The first story of the collection that focuses less on the damage inflicted by man and more on what our planet will do to itself, “The Breaking of the Glass” by Tham Chui-Joe, is a list of diary entries set in the 23rd century. The plot revolves around two friends, the level-headed narrator and the more unpredictable Yuk-Hoi, who study at “World University” in Washington City. In this interpretation of what the future holds for us, humanity lives underneath a “shield” to protect itself from the scorching temperatures that exist outside of it. At one point in the story, the two characters begin speaking of one schoolmate of theirs who went beyond the limits imposed by the shield and subsequently ‘the heat burnt him alive’. Global warming is a pretty much inevitable danger that we seem to be speeding towards and “The Breaking of the Glass” highlights what we may be in for should we continue at this rate.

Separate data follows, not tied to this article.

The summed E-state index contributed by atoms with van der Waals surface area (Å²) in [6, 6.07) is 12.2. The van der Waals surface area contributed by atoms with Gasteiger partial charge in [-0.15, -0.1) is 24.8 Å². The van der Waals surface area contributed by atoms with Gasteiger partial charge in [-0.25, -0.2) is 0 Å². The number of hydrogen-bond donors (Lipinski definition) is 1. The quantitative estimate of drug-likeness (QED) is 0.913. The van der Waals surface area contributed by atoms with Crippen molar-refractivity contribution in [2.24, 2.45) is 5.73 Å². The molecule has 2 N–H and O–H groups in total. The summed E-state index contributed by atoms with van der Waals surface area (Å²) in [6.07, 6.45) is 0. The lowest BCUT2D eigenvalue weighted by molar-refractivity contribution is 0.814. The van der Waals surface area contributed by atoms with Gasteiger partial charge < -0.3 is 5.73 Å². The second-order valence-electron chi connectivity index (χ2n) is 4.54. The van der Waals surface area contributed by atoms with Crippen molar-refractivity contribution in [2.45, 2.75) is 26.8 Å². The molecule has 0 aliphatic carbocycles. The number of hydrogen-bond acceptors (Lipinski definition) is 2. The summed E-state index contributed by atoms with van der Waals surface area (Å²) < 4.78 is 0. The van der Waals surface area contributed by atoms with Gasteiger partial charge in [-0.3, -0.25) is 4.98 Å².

The title of this story by John G. Shulman is very much meant to be a misnomer here; “Progress” focuses on how humanity is going one step forwards and ten steps backwards. It focuses on the last group of humans on the planet and how they intend on re-building the human race from square one. There are five “survivors”, and the story revolves around their interactions, how they intend to breed and eventually on how they end up being their own bane. Their own preferences and jealousy end up tearing the group apart. The story explores multiple themes, but the most prevalent of them is how humanity will cause its own demise. It also spends a large amount of time focusing on the objectification of women.